Portland First Party Bad Faith (Moody) Claims Lawyer
Oregon law forbids insurance companies from engaging in certain “unfair claim settlement practices.” See ORS 746.230. Essentially, an insurer cannot deliberately delay or refuse to pay an insurance claim without a reasonably valid reason. Even making a policyholder wait an excessive amount of time to receive coverage is considered an unfair practice, even if the claim is ultimately paid.
Policyholders have long been able to sue an insurance company for breach of contract for unreasonably denying a claim, but for years Oregon consumers could not sue their insurance company for the manner with which their insurer handled their claim. This has now changed and Oregonians are now able to hold their insurers accountable when the insurer negligently process and adjusts an insurance claim. A qualified Portland first party bad faith claims lawyer can review your specific case and advise you on the current state of the law in this area. Rosenbaum Law Group, PC, is a dedicated team of Oregon personal injury lawyers who know how to deal with insurance companies that refuse to deal with their policyholders in good faith.
Oregon Court of Appeals Opens the Door for “Emotional Distress” Claims
In January 2022, the Oregon Court of Appeals issued a landmark decision, Moody v. Oregon Community Credit Union, 317 Or App 233 (2022) which recognized potential first-party insurance claims against insurers who act in bad faith. Moody involved a woman who filed a claim on a $3,000 life insurance policy after her husband died in a tragic accident. The insurance company denied the claim, citing an exclusion for deaths resulting from the use of intoxicants. Although the victim had marijuana in his system when he died, that was not the cause of his death—a friend of his accidentally shot him during a camping trip.
After the life insurance company wrongfully denied the claim, the widow sued the insurance company, alleging its denial of her claim violated Oregon’s unfair claim settlement practices act. She further sought damages for emotional distress based on the insurer’s negligence in violating the law.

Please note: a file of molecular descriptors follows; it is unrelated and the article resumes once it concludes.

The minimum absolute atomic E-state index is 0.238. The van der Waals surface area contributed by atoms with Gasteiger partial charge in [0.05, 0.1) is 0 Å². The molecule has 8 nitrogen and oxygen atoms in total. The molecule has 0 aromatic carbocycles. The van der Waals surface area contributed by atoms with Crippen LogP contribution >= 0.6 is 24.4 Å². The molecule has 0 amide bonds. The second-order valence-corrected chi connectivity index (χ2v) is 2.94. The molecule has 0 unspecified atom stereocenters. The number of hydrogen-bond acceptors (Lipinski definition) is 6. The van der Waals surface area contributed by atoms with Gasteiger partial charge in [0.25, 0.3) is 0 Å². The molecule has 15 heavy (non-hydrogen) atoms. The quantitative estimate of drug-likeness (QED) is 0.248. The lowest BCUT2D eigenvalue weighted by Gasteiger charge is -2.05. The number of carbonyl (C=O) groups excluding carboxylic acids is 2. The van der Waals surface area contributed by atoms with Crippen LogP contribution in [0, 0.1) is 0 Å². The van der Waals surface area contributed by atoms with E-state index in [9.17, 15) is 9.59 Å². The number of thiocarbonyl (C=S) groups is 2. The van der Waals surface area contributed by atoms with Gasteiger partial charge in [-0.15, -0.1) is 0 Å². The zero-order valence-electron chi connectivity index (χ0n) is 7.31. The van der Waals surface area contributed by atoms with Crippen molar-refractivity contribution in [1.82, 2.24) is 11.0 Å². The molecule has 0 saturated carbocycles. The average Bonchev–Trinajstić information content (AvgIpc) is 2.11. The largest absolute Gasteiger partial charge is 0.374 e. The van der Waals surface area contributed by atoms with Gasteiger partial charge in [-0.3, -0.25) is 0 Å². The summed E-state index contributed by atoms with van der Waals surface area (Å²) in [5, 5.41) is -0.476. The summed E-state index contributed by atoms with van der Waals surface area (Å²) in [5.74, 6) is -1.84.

Historically, Oregon courts had been reluctant to recognize negligence claims arising from insurance bad faith. Many other states do recognize such claims. Thanks to the Moody decision, Oregon now does as well. The Court of Appeals concluded that in adopting the unfair claims practices law, the Oregon legislature likely sought “to prevent policyholders from being forced to experience the stress of dealing with unfair insurance claim settlement practices.” On that basis, the plaintiff could proceed with her negligence claim for emotional distress.
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Even with the Moody decision, proving an insurance company’s bad faith is not easy. The policyholder has the burden of proving the insurer broke the law and that they suffered a legal injury as a result. The mere denial or delay of a claim is not in and of itself proof of bad faith.
Still, if you have been repeatedly frustrated in your own dealings with an insurance company, it is in your best interest to speak with a Portland first party bad faith claims lawyer. The team at Rosenbaum Law Group, PC, can review the facts of your case and advise you of your potential options. Contact us today to schedule an initial consultation.